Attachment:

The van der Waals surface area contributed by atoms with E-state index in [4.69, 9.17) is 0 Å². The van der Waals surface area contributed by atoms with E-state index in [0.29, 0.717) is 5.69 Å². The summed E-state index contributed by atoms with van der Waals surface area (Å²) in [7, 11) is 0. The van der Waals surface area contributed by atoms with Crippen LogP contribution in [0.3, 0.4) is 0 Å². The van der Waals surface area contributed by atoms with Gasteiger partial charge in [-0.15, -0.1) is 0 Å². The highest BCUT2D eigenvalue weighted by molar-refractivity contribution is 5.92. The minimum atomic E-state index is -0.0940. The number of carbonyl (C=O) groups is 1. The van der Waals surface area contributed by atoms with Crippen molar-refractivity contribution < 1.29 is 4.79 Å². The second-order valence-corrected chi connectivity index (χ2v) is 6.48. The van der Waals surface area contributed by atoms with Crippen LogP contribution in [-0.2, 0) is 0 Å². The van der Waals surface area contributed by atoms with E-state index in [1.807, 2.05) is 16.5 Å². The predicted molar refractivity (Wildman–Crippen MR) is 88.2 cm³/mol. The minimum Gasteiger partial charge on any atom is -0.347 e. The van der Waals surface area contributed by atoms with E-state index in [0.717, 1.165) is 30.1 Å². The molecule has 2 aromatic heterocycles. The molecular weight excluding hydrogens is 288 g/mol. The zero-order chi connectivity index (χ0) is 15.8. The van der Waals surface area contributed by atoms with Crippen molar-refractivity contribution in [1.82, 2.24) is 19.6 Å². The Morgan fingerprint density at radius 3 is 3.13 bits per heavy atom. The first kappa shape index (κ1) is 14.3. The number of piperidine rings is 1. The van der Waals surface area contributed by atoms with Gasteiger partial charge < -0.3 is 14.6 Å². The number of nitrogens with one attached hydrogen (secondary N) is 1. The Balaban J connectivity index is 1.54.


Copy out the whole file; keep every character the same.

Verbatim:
The van der Waals surface area contributed by atoms with E-state index in [4.69, 9.17) is 0 Å². The van der Waals surface area contributed by atoms with E-state index in [0.29, 0.717) is 5.69 Å². The summed E-state index contributed by atoms with van der Waals surface area (Å²) in [7, 11) is 0. The van der Waals surface area contributed by atoms with Crippen LogP contribution in [0.3, 0.4) is 0 Å². The van der Waals surface area contributed by atoms with Gasteiger partial charge in [-0.15, -0.1) is 0 Å². The highest BCUT2D eigenvalue weighted by molar-refractivity contribution is 5.92. The minimum atomic E-state index is -0.0940. The number of carbonyl (C=O) groups is 1. The van der Waals surface area contributed by atoms with Crippen molar-refractivity contribution < 1.29 is 4.79 Å². The second-order valence-corrected chi connectivity index (χ2v) is 6.48. The van der Waals surface area contributed by atoms with Crippen LogP contribution in [-0.2, 0) is 0 Å². The van der Waals surface area contributed by atoms with E-state index in [1.807, 2.05) is 16.5 Å². The predicted molar refractivity (Wildman–Crippen MR) is 88.2 cm³/mol. The minimum Gasteiger partial charge on any atom is -0.347 e. The van der Waals surface area contributed by atoms with E-state index in [0.717, 1.165) is 30.1 Å². The molecule has 2 aromatic heterocycles. The molecular weight excluding hydrogens is 288 g/mol. The zero-order chi connectivity index (χ0) is 15.8. The van der Waals surface area contributed by atoms with Crippen molar-refractivity contribution in [1.82, 2.24) is 19.6 Å². The Morgan fingerprint density at radius 3 is 3.13 bits per heavy atom. The first kappa shape index (κ1) is 14.3. The number of piperidine rings is 1. The van der Waals surface area contributed by atoms with Gasteiger partial charge < -0.3 is 14.6 Å². The number of nitrogens with one attached hydrogen (secondary N) is 1. The Balaban J connectivity index is 1.54.